4 Reasons Why Your Business Needs a Blog
Here goes, my first ever blog for my new business. I've built my website and spent £8 on a lovely picture for the top of what is — not for long — an empty blog landing page. Now all I have to do is fill it with scintillating, edutaining copy, replete with deep insights and search engine optimising shizam. Easy, right?
I wonder then, why it took weeks of blog-dodging behaviours — including but not limited to; filing a tax return, creating numerous social media accounts and getting the bathroom spotless — before I finally sat down and put finger ends to plastic squares?
Whether you lack confidence in your writing skills, feel self-conscious or under-qualified to educate, lack ideas or simply don't have the time, blogs are responsible for many a hateful task getting done instead. And is there even any point?
The answer is yes. Blogging can benefit your business in many ways.
You know an awful lot of things your audience wants to know, and letting those things tumble out of your brain is the first step to building a relationship that can lead to a sale. Blogging demonstrates your expertise, helps search engines work out who to put you in front of, builds rapport and shows how helpful you are. So read on, then get writing.
1. Blogging proves you know what you're talking about
Between you and the people who need what your business provides, you're the expert. You hold key information about how to solve their problems. The challenge on the web is to get that across to people you won't necessarily meet. Expressing your knowledge in blogs, vlogs, tweets or any other way shows not only do you know what you're talking about but also that you're not afraid to say so.
When we're looking for solutions, we don't always Google for a business to help us straight away, but we might Google to see if it's a problem we can solve ourselves.
What problems do you solve? Broken cars? Ugly gardens? Tell people how to solve their problems in any way they can understand and relate to, and, bingo, you become the business they turn to when they realise they do need professional help after all.
2. Google loves a blogger
Second on the list, but actually joint first: Google (and, by extension, people who Google) favours websites that are regularly updated with rich, informative content relevant to what appears to be the point of the site.
That is to say, if you're a dog trainer and you optimise your website for dog training keywords, your blog must also relate to dog training in order to search engine optimise your site.
In addition, if each blog post answers a common dog-training question, it's more likely to appear in search results when people ask Google that specific question. For blog ideas, Google dog training tips and see what comes up. Or type ‘How can I train my dog to' into Google and see how it suggests you finish the sentence.
Finally, if your articles are authoritative and entertaining enough, they'll be picked up and linked to from other websites. These ‘backlinks' are another way Google can tell you're an expert in your field.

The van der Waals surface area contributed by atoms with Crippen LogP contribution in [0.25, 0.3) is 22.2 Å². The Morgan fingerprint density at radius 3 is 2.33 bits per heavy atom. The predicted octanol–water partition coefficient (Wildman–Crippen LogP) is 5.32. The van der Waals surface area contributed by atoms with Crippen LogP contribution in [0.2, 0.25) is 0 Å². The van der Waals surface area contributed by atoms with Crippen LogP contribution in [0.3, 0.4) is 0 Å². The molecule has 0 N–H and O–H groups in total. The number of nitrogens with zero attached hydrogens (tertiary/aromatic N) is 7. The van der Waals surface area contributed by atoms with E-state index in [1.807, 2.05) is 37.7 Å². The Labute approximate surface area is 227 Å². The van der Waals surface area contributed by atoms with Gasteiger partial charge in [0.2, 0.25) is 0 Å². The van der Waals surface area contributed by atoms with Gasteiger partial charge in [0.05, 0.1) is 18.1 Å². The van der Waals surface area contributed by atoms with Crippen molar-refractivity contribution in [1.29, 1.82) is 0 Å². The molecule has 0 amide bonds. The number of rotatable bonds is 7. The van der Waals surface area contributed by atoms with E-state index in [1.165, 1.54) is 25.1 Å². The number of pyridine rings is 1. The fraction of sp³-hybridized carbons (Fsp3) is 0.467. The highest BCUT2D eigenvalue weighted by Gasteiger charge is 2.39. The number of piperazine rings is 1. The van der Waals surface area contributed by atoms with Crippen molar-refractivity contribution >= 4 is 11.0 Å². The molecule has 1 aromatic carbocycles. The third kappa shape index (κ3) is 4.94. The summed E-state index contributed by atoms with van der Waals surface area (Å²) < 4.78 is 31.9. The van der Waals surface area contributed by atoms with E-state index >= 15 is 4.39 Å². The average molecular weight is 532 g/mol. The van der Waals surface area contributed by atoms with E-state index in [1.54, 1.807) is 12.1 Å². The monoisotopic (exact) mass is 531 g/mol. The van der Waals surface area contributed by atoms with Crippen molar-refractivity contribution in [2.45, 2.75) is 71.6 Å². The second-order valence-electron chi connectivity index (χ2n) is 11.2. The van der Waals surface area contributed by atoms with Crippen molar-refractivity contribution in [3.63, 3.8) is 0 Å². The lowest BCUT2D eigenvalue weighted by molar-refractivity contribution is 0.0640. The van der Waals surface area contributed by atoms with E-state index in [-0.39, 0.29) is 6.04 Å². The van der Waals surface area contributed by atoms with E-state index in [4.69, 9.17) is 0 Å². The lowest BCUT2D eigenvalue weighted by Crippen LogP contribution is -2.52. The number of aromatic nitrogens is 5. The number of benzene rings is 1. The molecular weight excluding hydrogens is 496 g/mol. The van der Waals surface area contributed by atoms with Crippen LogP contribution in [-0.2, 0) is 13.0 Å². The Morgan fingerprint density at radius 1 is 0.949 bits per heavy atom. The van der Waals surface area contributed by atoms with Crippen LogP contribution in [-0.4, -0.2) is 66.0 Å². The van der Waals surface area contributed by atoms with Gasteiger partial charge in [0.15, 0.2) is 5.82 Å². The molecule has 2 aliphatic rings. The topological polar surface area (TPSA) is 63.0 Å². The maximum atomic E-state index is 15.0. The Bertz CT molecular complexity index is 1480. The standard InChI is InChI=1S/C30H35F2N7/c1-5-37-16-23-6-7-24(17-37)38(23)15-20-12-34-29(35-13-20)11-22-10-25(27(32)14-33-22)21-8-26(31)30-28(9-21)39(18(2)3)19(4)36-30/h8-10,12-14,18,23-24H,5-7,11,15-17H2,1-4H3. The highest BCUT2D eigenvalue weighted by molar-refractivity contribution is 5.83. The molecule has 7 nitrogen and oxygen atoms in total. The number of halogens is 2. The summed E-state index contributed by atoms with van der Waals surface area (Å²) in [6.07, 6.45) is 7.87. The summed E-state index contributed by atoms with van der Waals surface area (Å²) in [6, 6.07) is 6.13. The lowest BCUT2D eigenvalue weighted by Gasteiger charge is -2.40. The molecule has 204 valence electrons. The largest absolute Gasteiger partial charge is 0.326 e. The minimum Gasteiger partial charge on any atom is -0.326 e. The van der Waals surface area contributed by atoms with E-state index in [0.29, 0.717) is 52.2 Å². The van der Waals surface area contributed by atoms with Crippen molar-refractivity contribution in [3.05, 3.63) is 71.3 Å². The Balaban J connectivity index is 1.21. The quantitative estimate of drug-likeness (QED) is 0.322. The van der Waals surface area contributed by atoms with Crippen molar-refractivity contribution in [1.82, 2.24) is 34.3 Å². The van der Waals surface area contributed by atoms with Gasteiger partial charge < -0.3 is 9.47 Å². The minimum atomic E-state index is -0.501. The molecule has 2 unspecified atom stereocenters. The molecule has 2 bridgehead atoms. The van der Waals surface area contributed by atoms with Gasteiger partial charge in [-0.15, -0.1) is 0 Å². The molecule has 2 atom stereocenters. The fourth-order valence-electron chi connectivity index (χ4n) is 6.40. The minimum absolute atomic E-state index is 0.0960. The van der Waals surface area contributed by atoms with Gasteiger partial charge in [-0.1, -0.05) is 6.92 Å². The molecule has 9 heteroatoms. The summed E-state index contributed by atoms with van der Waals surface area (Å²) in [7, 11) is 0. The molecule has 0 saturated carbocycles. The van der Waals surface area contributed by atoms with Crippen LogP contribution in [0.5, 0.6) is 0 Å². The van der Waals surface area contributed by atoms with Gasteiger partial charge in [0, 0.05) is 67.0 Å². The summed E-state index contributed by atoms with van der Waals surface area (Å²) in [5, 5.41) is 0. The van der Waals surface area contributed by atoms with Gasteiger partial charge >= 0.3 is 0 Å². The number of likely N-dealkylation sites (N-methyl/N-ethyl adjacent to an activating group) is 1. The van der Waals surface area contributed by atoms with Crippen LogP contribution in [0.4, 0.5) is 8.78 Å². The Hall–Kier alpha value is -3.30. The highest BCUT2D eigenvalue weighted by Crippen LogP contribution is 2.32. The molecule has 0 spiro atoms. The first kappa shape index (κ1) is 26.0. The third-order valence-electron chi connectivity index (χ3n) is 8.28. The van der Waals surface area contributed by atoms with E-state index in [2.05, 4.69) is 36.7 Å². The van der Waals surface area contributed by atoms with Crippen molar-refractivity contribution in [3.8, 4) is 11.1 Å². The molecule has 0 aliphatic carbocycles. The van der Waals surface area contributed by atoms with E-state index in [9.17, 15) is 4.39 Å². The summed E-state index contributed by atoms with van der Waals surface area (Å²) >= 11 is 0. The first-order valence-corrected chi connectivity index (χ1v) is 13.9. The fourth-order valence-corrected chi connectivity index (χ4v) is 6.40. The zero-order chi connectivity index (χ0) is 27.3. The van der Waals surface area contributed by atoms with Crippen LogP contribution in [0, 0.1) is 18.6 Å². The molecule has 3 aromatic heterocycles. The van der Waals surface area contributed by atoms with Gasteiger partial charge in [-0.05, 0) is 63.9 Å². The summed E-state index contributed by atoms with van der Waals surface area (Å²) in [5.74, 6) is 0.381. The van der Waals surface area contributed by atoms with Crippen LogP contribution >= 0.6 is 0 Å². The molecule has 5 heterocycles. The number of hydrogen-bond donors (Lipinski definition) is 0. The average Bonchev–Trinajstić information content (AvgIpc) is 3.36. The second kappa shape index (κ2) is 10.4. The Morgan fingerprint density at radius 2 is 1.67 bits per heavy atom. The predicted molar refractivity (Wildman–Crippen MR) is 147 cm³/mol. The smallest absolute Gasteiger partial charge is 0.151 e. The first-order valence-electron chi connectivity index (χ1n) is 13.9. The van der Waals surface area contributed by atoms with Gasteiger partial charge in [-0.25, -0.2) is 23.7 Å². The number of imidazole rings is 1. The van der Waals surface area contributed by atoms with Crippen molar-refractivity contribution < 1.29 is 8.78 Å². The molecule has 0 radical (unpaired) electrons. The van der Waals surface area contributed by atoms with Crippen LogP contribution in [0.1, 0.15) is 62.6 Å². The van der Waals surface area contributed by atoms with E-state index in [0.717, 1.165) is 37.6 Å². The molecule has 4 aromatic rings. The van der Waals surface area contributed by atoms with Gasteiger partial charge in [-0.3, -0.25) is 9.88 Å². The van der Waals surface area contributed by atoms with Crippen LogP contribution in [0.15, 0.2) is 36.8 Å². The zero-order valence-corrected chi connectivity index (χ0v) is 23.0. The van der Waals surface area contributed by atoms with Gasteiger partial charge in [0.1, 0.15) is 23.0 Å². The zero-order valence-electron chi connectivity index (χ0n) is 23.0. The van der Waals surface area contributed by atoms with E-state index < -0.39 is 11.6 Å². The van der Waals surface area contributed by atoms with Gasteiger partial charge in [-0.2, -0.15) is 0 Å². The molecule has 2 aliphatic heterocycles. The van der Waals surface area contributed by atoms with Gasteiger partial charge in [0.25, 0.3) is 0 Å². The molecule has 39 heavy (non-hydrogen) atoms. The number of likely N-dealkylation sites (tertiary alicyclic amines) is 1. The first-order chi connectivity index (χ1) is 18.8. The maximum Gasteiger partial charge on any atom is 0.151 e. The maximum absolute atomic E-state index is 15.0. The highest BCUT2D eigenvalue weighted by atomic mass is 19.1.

3. Finding your voice works wonders for your confidence – and tells people who you really are
Some of us fear the blog because it means broadcasting your knowledge to a world that probably already knows what you've got to say (they don't). Some of us fear being a bad writer.
The fact is, no matter how many other people do what you do, there's only one you. How and what you choose to communicate is unique, and guaranteed to strike a chord with someone. Whether it's your quirky style or the particular professional interest or specialism you hold, your blogs will be different from anyone else's, and are just as deserving of being read. The more you do it, the better you get at it.
In an internet bursting with blogging tips, one holds truer than all the rest: make it authentically you. The truer you are to yourself, the better you'll come across and the quicker your posts will be to write. Yes, there are lots of techniques you can employ to grab your readers' attentions and keep them going to the end but if you don't sound like you, your posts will sound inconsistent and awkward.
Your authentic voice is the voice of your brand and your business. It lets people in and helps them make a deeper, more emotional decision on whether to do business with you. You don't have to be a great writer — in some ways it helps if you're not — but you need an authentic, consistent voice to build trust and rapport with your readers.
4. Helping people makes you feel (and look) nice
At the root of most of our choices of job or business venture is the motivation to help in some way. Even if you'd rather spend your day talking to a radiator than a person, you can't beat the feeling of walking out of someone's house knowing you're the hero that made them warm again.
Not only does a blogful of helpful tips and advice make you feel good, it creates a positive experience of your business too. It sends a strong message that you'll go the extra mile to serve your customers.
Go forth and blog
Blogging is fundamental to locating and building a relationship with online customers — people you may not speak to until near the end of the buying process (if you speak to them at all).
It's also empowering, fun and philanthropic. What are you waiting for?
If you need help getting started or coming up with themes and ideas for your blog, get in touch.